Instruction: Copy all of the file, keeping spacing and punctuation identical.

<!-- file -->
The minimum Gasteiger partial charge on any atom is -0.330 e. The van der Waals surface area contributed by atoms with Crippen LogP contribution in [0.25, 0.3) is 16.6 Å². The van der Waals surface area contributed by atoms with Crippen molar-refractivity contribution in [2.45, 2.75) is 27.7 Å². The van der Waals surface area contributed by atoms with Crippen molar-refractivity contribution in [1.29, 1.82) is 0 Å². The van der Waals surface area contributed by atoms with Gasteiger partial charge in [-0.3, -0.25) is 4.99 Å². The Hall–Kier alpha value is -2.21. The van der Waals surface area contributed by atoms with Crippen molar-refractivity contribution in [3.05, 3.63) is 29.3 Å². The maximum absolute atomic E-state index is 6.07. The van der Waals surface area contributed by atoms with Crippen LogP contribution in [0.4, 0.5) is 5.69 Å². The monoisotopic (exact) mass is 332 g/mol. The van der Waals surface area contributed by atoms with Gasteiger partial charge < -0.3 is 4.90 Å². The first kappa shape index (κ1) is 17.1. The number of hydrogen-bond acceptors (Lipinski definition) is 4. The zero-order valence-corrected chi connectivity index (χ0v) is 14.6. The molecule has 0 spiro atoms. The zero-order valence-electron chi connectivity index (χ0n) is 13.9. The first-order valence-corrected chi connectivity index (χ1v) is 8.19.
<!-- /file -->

The minimum Gasteiger partial charge on any atom is -0.330 e. The van der Waals surface area contributed by atoms with Crippen LogP contribution in [0.25, 0.3) is 16.6 Å². The van der Waals surface area contributed by atoms with Crippen molar-refractivity contribution in [2.45, 2.75) is 27.7 Å². The van der Waals surface area contributed by atoms with Crippen molar-refractivity contribution in [1.29, 1.82) is 0 Å². The van der Waals surface area contributed by atoms with Gasteiger partial charge in [-0.3, -0.25) is 4.99 Å². The Hall–Kier alpha value is -2.21. The van der Waals surface area contributed by atoms with Crippen molar-refractivity contribution in [3.05, 3.63) is 29.3 Å². The maximum absolute atomic E-state index is 6.07. The van der Waals surface area contributed by atoms with Crippen LogP contribution in [0.4, 0.5) is 5.69 Å². The monoisotopic (exact) mass is 332 g/mol. The van der Waals surface area contributed by atoms with Gasteiger partial charge < -0.3 is 4.90 Å². The first kappa shape index (κ1) is 17.1. The number of hydrogen-bond acceptors (Lipinski definition) is 4. The zero-order valence-corrected chi connectivity index (χ0v) is 14.6. The molecule has 0 spiro atoms. The zero-order valence-electron chi connectivity index (χ0n) is 13.9. The first-order valence-corrected chi connectivity index (χ1v) is 8.19.